Marijuana prohibition: It’s a race issue

The Economic Side of Politics

In our political system today, many people and politicians focus on social issues reaching into all corners of our lives. One particular issue, however, has yet to grab the full attention of the mainstream: marijuana prohibition.

The issue of marijuana prohibition is not just marijuana itself, it is an issue of de facto racism and equality in our economy, and it is time we hold our leaders accountable for harming countless innocent individuals.

Dylan Ratigan, a former host of The Dylan Ratigan Show on MSNBC, reported that even though whites and blacks use marijuana at about the same rate, blacks are ten times as likely to be arrested and incarcerated.

“There are more blacks under correctional control today — in prison or jail, on probation or parole — than were enslaved in 1850, a decade before the Civil War began,” Ratigan said.


The U.S. has the highest incarceration ratein the world due to its failing drug policy, with its rate being higher than that of communist China, Russia, and Iran, all nation states who have terrible human rights records.

It is not only those in prison whose lives are being ruined, but taxpayers are also throwing away billions of dollars on prisons. In 2007 alone, $74 billion in taxpayer dollars went to the prison system.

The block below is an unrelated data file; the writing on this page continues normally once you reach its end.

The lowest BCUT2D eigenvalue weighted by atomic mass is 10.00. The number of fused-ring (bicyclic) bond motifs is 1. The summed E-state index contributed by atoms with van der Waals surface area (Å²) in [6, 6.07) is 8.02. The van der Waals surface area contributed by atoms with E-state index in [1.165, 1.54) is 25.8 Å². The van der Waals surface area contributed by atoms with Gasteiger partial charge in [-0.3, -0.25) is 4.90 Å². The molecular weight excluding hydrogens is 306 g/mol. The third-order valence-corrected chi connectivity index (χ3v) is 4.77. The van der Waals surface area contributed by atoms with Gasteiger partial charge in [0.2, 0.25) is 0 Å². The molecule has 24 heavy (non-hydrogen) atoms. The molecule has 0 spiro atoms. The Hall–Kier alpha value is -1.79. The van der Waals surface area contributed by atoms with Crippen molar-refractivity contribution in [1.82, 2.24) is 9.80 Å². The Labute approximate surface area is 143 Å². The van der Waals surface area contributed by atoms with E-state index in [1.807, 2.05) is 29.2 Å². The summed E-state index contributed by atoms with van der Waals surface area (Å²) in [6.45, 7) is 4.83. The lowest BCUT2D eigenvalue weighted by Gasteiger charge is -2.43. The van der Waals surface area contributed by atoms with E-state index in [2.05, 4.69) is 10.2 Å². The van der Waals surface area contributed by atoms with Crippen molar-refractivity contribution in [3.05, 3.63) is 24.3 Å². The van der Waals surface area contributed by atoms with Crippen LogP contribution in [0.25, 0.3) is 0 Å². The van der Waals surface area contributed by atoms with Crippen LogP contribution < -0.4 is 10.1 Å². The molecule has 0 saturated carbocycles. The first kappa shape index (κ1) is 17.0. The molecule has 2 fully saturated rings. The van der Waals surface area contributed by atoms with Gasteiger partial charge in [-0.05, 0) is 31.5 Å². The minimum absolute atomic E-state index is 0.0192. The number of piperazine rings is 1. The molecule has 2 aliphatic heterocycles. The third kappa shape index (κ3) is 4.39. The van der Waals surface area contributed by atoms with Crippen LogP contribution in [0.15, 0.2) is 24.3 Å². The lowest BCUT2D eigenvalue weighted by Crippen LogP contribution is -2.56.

In my opinion, as I wrote in the Eagle back in April, we should legalize marijuana for recreational use and create a legal market in which it can be sold, just the same as alcohol. The benefits are overwhelming, and continued prohibition really doesn’t help anyone in the long run.

For those who claim legalization is too drastic of a step, even decriminalization of marijuana has shown to help drastically lower arrest rates and those in prison for possessing small amounts of marijuana. In Massachusetts the arrest rate for marijuana possession fell 90 percent after they decriminalized small amounts of marijuana. Decriminalization, however, didn’t solve the racial disparity in arrests, proving that there is de facto racism within the justice system when it comes to drug arrests.

This extreme form of racism is a cancer within our society, and it is ruining the lives of countless innocent individuals across our nation.

John Foti is a sophomore in the School of Public Affairs.

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